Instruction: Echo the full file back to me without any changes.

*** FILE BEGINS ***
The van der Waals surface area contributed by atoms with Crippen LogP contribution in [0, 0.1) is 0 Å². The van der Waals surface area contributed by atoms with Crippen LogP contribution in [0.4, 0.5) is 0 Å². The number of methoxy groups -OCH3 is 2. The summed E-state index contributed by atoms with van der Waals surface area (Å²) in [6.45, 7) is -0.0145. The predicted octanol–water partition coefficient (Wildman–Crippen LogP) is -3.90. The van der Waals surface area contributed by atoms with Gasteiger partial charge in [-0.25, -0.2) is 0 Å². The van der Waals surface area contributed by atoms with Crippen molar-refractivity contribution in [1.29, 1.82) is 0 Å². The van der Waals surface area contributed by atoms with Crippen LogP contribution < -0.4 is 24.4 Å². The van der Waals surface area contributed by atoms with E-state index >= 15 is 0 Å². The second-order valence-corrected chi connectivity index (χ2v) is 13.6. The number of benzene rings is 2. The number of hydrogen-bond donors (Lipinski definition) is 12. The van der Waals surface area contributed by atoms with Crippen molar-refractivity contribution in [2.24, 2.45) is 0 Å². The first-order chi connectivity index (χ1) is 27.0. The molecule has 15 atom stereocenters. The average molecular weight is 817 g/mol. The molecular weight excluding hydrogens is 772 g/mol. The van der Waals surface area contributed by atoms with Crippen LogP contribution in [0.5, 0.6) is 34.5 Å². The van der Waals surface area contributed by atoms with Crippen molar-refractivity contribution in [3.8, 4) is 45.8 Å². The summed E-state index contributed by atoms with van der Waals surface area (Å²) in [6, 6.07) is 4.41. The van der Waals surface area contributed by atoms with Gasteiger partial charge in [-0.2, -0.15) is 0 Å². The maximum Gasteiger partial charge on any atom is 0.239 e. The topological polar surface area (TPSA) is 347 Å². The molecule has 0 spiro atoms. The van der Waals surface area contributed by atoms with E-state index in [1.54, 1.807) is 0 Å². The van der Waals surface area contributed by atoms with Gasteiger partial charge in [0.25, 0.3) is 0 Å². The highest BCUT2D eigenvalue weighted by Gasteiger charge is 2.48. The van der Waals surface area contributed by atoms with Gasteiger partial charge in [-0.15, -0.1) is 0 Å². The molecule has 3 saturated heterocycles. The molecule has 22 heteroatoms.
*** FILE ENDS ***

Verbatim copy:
The van der Waals surface area contributed by atoms with Crippen LogP contribution in [0, 0.1) is 0 Å². The van der Waals surface area contributed by atoms with Crippen LogP contribution in [0.4, 0.5) is 0 Å². The number of methoxy groups -OCH3 is 2. The summed E-state index contributed by atoms with van der Waals surface area (Å²) in [6.45, 7) is -0.0145. The predicted octanol–water partition coefficient (Wildman–Crippen LogP) is -3.90. The van der Waals surface area contributed by atoms with Gasteiger partial charge in [-0.25, -0.2) is 0 Å². The van der Waals surface area contributed by atoms with Crippen molar-refractivity contribution in [1.29, 1.82) is 0 Å². The van der Waals surface area contributed by atoms with Crippen LogP contribution < -0.4 is 24.4 Å². The van der Waals surface area contributed by atoms with E-state index >= 15 is 0 Å². The second-order valence-corrected chi connectivity index (χ2v) is 13.6. The number of benzene rings is 2. The number of hydrogen-bond donors (Lipinski definition) is 12. The van der Waals surface area contributed by atoms with Crippen molar-refractivity contribution in [2.24, 2.45) is 0 Å². The first-order chi connectivity index (χ1) is 27.0. The molecule has 15 atom stereocenters. The average molecular weight is 817 g/mol. The molecular weight excluding hydrogens is 772 g/mol. The van der Waals surface area contributed by atoms with Crippen LogP contribution in [0.5, 0.6) is 34.5 Å². The van der Waals surface area contributed by atoms with Crippen molar-refractivity contribution in [3.8, 4) is 45.8 Å². The summed E-state index contributed by atoms with van der Waals surface area (Å²) in [6, 6.07) is 4.41. The van der Waals surface area contributed by atoms with Gasteiger partial charge in [-0.2, -0.15) is 0 Å². The maximum Gasteiger partial charge on any atom is 0.239 e. The topological polar surface area (TPSA) is 347 Å². The molecule has 0 spiro atoms. The van der Waals surface area contributed by atoms with E-state index in [1.54, 1.807) is 0 Å². The van der Waals surface area contributed by atoms with Gasteiger partial charge in [0.25, 0.3) is 0 Å². The highest BCUT2D eigenvalue weighted by Gasteiger charge is 2.48. The van der Waals surface area contributed by atoms with Gasteiger partial charge in [-0.15, -0.1) is 0 Å². The molecule has 3 saturated heterocycles. The molecule has 22 heteroatoms.